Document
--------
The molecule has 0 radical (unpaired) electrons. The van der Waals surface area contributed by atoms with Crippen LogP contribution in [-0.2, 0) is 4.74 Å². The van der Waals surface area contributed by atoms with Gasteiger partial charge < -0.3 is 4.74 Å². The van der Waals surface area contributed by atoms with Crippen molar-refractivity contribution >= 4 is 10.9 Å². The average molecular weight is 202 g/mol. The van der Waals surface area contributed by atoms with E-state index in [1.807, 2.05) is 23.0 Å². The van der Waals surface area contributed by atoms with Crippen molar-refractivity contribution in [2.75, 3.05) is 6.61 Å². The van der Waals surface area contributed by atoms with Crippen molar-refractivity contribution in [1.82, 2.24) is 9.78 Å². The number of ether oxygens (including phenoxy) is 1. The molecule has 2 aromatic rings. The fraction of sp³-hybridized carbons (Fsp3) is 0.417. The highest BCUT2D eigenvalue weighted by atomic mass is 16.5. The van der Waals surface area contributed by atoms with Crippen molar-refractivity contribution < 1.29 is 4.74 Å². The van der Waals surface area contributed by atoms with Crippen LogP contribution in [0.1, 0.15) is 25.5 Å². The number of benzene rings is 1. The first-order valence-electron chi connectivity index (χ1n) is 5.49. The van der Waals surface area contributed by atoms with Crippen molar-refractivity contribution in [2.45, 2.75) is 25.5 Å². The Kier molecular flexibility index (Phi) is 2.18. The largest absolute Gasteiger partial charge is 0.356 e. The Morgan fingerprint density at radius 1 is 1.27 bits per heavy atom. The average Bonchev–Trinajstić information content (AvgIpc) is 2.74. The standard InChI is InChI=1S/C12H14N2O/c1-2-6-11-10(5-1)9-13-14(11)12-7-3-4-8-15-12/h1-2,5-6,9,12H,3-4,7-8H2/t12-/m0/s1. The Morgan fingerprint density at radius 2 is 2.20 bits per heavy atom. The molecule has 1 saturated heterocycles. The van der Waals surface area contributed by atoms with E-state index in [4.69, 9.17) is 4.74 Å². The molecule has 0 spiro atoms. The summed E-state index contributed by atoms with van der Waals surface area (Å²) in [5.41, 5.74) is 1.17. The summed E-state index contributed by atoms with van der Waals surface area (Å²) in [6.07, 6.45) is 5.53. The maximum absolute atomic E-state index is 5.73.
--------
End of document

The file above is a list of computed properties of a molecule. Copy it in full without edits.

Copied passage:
The molecule has 0 radical (unpaired) electrons. The van der Waals surface area contributed by atoms with Crippen LogP contribution in [-0.2, 0) is 4.74 Å². The van der Waals surface area contributed by atoms with Gasteiger partial charge < -0.3 is 4.74 Å². The van der Waals surface area contributed by atoms with Crippen molar-refractivity contribution >= 4 is 10.9 Å². The average molecular weight is 202 g/mol. The van der Waals surface area contributed by atoms with E-state index in [1.807, 2.05) is 23.0 Å². The van der Waals surface area contributed by atoms with Crippen molar-refractivity contribution in [2.75, 3.05) is 6.61 Å². The van der Waals surface area contributed by atoms with Crippen molar-refractivity contribution in [1.82, 2.24) is 9.78 Å². The number of ether oxygens (including phenoxy) is 1. The molecule has 2 aromatic rings. The fraction of sp³-hybridized carbons (Fsp3) is 0.417. The highest BCUT2D eigenvalue weighted by atomic mass is 16.5. The van der Waals surface area contributed by atoms with Crippen molar-refractivity contribution < 1.29 is 4.74 Å². The van der Waals surface area contributed by atoms with Crippen LogP contribution in [0.1, 0.15) is 25.5 Å². The number of benzene rings is 1. The first-order valence-electron chi connectivity index (χ1n) is 5.49. The van der Waals surface area contributed by atoms with Crippen molar-refractivity contribution in [2.45, 2.75) is 25.5 Å². The Kier molecular flexibility index (Phi) is 2.18. The largest absolute Gasteiger partial charge is 0.356 e. The Morgan fingerprint density at radius 1 is 1.27 bits per heavy atom. The average Bonchev–Trinajstić information content (AvgIpc) is 2.74. The standard InChI is InChI=1S/C12H14N2O/c1-2-6-11-10(5-1)9-13-14(11)12-7-3-4-8-15-12/h1-2,5-6,9,12H,3-4,7-8H2/t12-/m0/s1. The Morgan fingerprint density at radius 2 is 2.20 bits per heavy atom. The molecule has 1 saturated heterocycles. The van der Waals surface area contributed by atoms with E-state index in [4.69, 9.17) is 4.74 Å². The molecule has 0 spiro atoms. The summed E-state index contributed by atoms with van der Waals surface area (Å²) in [5.41, 5.74) is 1.17. The summed E-state index contributed by atoms with van der Waals surface area (Å²) in [6.07, 6.45) is 5.53. The maximum absolute atomic E-state index is 5.73.